PowerCLI: Find BIOS-Enabled VMs

A script to detect BIOS-enabled virtual machines in VMware vCenter.

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This script is an idea that spun off of my previous post, PowerCLI: Find UEFI-Enabled VMs. If you’re preparing to enable Secure Boot in a VMware environment, it may be helpful to identify the VMs that cannot be upgraded. As you might recall, enabling secure boot requires the following:

PowerCLI: Find UEFI-Enabled VMs

A script to detect UEFI-enabled virtual machines in VMware vCenter.

With all the news regarding the Spectre and Meltdown CPU vulnerabilities over the past several months, there’s been a greater focus to get VMware virtual machines to virtual hardware version 9 or higher, as noted by Andrea Mauro’s post regarding these vulnerabilities. In addition to that, several companies and organizations may be looking to enable Secure Boot, a feature first introduced with vSphere 6.5. However, in order to enable secure boot, the virtual machine needs to be configured with both EFI boot firmware AND be on virtual hardware version 13 or higher. Continue reading “PowerCLI: Find UEFI-Enabled VMs”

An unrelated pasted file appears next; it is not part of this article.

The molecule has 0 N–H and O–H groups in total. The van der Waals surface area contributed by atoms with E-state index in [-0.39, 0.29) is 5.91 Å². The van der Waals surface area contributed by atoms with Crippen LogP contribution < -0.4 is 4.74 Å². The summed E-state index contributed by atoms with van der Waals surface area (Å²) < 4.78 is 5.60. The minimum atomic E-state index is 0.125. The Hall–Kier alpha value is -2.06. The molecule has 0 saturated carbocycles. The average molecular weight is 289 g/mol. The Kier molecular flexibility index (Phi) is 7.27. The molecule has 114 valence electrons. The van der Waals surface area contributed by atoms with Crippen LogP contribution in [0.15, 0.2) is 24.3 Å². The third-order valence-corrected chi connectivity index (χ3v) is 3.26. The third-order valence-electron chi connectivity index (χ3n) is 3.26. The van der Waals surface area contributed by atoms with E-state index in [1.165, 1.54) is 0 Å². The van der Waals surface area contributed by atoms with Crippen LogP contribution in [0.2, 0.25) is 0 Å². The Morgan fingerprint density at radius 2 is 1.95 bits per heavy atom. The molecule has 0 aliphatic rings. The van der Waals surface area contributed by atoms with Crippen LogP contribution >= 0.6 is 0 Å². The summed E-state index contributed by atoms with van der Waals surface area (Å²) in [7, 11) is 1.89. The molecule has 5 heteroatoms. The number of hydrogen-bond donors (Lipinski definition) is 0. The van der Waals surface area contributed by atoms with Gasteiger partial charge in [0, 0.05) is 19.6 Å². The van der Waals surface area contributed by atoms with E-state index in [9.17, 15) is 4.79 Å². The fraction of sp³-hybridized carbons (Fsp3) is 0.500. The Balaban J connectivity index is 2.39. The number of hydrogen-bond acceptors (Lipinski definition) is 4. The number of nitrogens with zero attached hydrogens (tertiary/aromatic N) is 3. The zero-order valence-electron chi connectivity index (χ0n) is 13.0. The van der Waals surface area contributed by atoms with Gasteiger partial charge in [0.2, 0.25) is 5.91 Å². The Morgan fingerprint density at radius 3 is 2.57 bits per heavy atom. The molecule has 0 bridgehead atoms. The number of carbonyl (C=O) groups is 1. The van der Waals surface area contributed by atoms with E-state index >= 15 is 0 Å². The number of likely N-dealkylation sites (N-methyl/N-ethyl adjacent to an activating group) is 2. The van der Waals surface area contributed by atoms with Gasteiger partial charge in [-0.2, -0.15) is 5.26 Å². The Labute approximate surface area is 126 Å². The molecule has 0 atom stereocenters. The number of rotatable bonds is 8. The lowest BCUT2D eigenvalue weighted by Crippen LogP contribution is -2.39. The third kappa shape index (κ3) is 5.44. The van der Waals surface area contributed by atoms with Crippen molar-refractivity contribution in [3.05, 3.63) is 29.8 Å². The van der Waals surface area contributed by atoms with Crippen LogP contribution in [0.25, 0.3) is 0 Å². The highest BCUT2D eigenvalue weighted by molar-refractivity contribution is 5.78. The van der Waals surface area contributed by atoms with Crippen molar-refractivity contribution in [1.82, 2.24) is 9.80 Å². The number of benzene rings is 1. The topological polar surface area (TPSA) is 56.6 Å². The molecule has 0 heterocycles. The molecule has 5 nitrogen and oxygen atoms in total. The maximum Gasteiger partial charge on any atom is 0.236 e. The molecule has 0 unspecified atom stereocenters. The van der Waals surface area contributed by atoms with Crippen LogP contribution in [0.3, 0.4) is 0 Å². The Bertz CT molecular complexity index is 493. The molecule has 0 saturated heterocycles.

Git Integration with VS Code: Part 5 – Syncing with GitHub

For the fifth and final portion of my Git Integration with VS Code blog series, this post focuses on Synchronizing Content with GitHub. Previously in Part 4, we configured Visual Studio Code to establish a connection and download content from GitHub. In this post, I wanted to focus on staging, committing, and pushing content back up to GitHub. Continue reading “Git Integration with VS Code: Part 5 – Syncing with GitHub”

Git Integration with VS Code: Part 4 – Configuring Visual Studio Code

Now that PowerShell has been upgraded, and we installed both Git and VS Code, let’s go ahead and configure our environment for synchronization with GitHub. For me, this part was really the meat and potatoes of getting VS Code to integrate with Git and GitHub.

Installing the PowerShell Module

Now that VS Code is installed, let’s install the PowerShell Module so that it can properly understand PowerShell scripts and *.ps1 files. Continue reading “Git Integration with VS Code: Part 4 – Configuring Visual Studio Code”

Git Integration with VS Code: Part 3 – Installing Visual Studio Code

This blog post picks up where Part 2 – Installing PowerCLI and Git left off. Now that we have some momentum going with this Git Integration with VS Code blog series, let’s keep it going with Part 3 – Installing Visual Studio Code! Continue reading “Git Integration with VS Code: Part 3 – Installing Visual Studio Code”